Often, when we’re buying for our pets, we do it from a human perspective: what do I think will be best?
In our lives, many of us will always choose big: bigger houses, cars, sofas, beds, etc. Extra space feels like a blessing. Often, we want our dogs to have bigger crates or kennels because space is a luxury, and we want our dogs to be happy.
But dogs aren’t like us.
They might love running around in wide open spaced but when they’re nervous or tired, they like to go small. This is part of their denning instinct. Something you’ll have noticed when your dog scratches at your bed sheets or pulls the bedding out his crate.
Dogs like resting in smaller spaces because it feels safer and more secure. In the wild, it would be a way for a dog to save its energy, to rest away from any predators.
A dog crate can be too big so shop sensibly.
(Not that we’re suggesting you should try to fit an Irish Wolf Hound into a Jack Russell’s crate!)
Does Dog Crate Size Matter?
Yes, it does matter.
It matters because dogs come in all different shapes and sizes.
Anything too small will be uncomfortable and unpleasant for the dog to retreat to. If you have a puppy, then it’s easy to forget how quickly they grow up. What was once a spacious crate can quickly become to cramped to use.
Anything too big can encourage the dog to poop or pee inside the crate as they can do their business and move away from it. This isn’t ideal if you’re in the process of housetraining your pet. Big crates can also be anxiety-inducing to puppies; the big empty space provides no place to run and hide.
How Much Room Should a Dog Have in a Crate?
Your dog needs to have enough space to be able to stand up, lie down and turn around comfortably. Remember to leave enough room for them to lie on their side, too, taking into account the legs and paws.
Measure the dog so that you know the size of crate you’ll need.
This is often easier said that done but it is important. Don’t rely on your own estimation because it can be difficult to pick the correct size on sight alone. We’d also advise that you only follow the item’s sizing descriptions loosely as ‘small’, ‘medium’, ‘large’ etc will mean different things to different manufacturers. What’s a large to one company may only be a medium to another.
AnimalSo suggests standing your dog against the wall and using chalk or wipeable ink to mark the wall behind them and to then measure the marks rather than the dog directly. Measure from the nose to the base of the tail.
Do Dogs Like Big Crates?
We’d advise getting a crate that’s suitable for your dog’s size rather than one that’s too big. Some dogs aren’t bothered by the extra-space but unless you know that, it’s worth buying size closest to your dog’s measurements. As with most things pet related, there are plenty of exceptions. We found examples on Reddit of happy retrievers sleeping inside crates designed for great Danes! Some dogs use much larger crates and are absolutely fine with them but as this goes against the dog’s denning instinct (and because it could encourage them to eliminate inside the crate), we’d suggest sticking to a size closer to your dog’s measurements rather than finding out the hard way that you have the wrong size.
Also, you should think about the amount of space a big crate will take up in your home. If you’ve only got a small dog, make the most of it and buy something that won’t dominate floor. Some owners may have to factor in traveling with a dog crate at some point. You buying decision may also be influenced by the available space in a vehicle.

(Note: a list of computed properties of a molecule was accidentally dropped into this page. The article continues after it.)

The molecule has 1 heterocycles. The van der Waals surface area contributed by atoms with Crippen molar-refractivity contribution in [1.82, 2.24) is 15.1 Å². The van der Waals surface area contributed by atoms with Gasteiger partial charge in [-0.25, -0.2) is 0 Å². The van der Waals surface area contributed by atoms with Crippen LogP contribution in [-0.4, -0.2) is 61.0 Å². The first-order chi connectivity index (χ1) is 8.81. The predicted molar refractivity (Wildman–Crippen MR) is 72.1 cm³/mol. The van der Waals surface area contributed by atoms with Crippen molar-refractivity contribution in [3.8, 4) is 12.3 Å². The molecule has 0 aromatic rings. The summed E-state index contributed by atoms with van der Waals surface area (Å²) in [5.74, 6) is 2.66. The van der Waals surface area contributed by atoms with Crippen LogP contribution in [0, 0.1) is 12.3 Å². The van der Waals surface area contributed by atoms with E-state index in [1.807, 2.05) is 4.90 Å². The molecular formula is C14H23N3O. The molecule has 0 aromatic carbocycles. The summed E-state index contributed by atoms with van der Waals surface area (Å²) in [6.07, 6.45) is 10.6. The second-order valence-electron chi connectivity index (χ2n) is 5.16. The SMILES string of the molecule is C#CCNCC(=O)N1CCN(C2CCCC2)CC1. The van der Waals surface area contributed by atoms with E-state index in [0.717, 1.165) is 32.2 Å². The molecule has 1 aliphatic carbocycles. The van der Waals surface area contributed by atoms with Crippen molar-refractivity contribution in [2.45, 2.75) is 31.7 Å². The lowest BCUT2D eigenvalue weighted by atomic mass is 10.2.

Airlines all have different regulations on crate sizes. If you’re hoping to fly with a small dog, you may be better off buying a dog carrier suitable for traveling in-cabin. Unfortunately, unless you have permission, your big dog won’t be able to travel on a plane seat. It will have to travel in the hold of the aircraft and so it may be worth reading up on acceptable crate sizes before purchasing. Also, if you’re planning on taking your dog camping, the crate may need to fit inside the tent. For general travel, you may want a crate that’s collapsible or lightweight.
Should a dog be able to sit up in a crate?
Dog crates can be too big, but always be sure that you’re not buying one that’s too small. Your dog should be able to comfortably sit up, turn around and lie down.
How to make dog crate smaller
If you have an over-sized dog crate, there are ways of making it smaller. You can buy crates with a petition or divider which you can then add, move or remove throughout a dog’s growing spurts. This is ideal if you’re puppy is brand new. We searched through some forums and found DIY projects that people have done to reduce the size of their crates.
“I built a partition out of thin ply wood. Drilled a couple holes on each side and just tied it through the air vents on my kennel. When he needed more room, I would just untie and move the board back.” From Retriever Trainer. On the same forum, someone said they’d used cardboard and storage boxes to block off the other side of the crate.
There are ways around it. We’d always encourage people to be very careful about what they put into the crate especially if the dog is going to be unsupervised. Sharp edges, things to chew or bite on can be dangerous.
Of all the options, we’d suggest buying a crate with a partition so that the dog has room to grow safely and comfortably. Dog crates can be too big, so it’s worth doing your research before buying and most importantly, measuring your dog correctly so you know which crate is best for them.